Women’s cries—and men’s—do arouse
The thirsting thrush of night;
Yet still she swoons, beneath queer skies,
Wild eyes green, alight.
With that bloody pulp, that pap of life,
Naught but thrice bemoaned;
Laid low by space and time and her:
Life’s reticent flow.
Her kinsman I might finger: Death,
For stone and mortar melt away, at
Her will to be undone.
And flesh and blood and bone, too,
So often rendered thus;
When poor fools—wholly—bind to her,
Desire transcending lust.
She lies upon the new-shorn grass,
Lopes along the sand;
Her shadow marks the starry night,
Drapes across the land.
Here her locks are curly brown,
There her hair straight red;
Here still her ringlets raven, there
Spun-gold upon her head.
What faery-daughter is this, then,
Who strides amongst the dead?
What lithe governess of all dreams
Sundered, and bloodied—red?
In what bleak grotto does she dwell?
How many lost knights there repose?
What soft lies has she promised them, too,
They who forever doze?
The self-same songs she has sung before?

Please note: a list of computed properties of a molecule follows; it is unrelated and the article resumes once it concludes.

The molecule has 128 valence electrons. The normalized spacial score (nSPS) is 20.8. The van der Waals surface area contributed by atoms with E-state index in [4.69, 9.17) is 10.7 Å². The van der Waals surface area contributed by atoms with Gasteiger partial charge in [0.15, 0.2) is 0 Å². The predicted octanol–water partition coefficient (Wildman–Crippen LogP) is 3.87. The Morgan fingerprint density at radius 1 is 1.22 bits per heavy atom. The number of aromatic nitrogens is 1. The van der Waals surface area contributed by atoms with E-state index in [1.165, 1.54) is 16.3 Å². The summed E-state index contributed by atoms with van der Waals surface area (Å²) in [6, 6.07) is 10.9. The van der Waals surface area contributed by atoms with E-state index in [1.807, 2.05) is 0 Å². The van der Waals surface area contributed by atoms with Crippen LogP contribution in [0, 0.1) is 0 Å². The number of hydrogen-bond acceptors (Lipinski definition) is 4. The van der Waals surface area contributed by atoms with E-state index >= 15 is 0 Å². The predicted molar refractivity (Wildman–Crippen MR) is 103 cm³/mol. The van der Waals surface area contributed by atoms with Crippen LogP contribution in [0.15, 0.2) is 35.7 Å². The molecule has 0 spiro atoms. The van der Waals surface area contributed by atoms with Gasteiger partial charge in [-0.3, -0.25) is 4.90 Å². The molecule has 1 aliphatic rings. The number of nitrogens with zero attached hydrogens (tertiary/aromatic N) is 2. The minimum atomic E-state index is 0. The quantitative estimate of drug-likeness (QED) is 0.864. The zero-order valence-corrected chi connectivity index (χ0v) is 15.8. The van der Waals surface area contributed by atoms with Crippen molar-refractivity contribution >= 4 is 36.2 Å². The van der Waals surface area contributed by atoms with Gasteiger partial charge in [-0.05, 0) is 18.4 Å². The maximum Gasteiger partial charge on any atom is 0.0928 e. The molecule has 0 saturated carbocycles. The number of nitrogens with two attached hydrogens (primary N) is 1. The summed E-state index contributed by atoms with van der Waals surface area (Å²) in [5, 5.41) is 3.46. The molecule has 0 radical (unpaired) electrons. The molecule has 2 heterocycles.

She will surely sing again.
With clotted blood and fever sweet,
Halting the hearts of men.
A word of caution now to you,
Who heedless follow still,
Entranced by her terrible beauty,
And smitten with her will:
Do not go to her rosewood grove!
That shaded, sickly milieu,
Where red-gold leaves speckle furtive soil,
As do darling petals, too.
But though the foliage is warm,
The very air is fraught
With peril countless and dreadful,
In that alluring spot.
Do not be blind to her wiles!
Awake to the fetid, cloying stink,
Or forever linger there.
For in that rosy, shadowed den,
That haunting, golden tomb,
Beneath that rusted earth she sleeps,
And the hearts of men consumes.
And sleeping soundly in the dell,
That lonely, cold hillside,
The empty, hollowed souls of all
Her pitiable fools reside.
And lo! The temptress, sweetest maiden,
Presides o’er all with smile fair,
Atop the dell in her rosewood grove,
Lonely breeze dancing in her hair.
And lo! Warm blood courses down her chin,
Wiped away by fairest hand,
Whilst her piercing gaze, shrewd and sharp,
Scours the imprudent land.
And lo! A fool she will surely find,
And bring under her thrall,
His fate shared with those who’ve gone before,
To the rosewood
That beckons to all.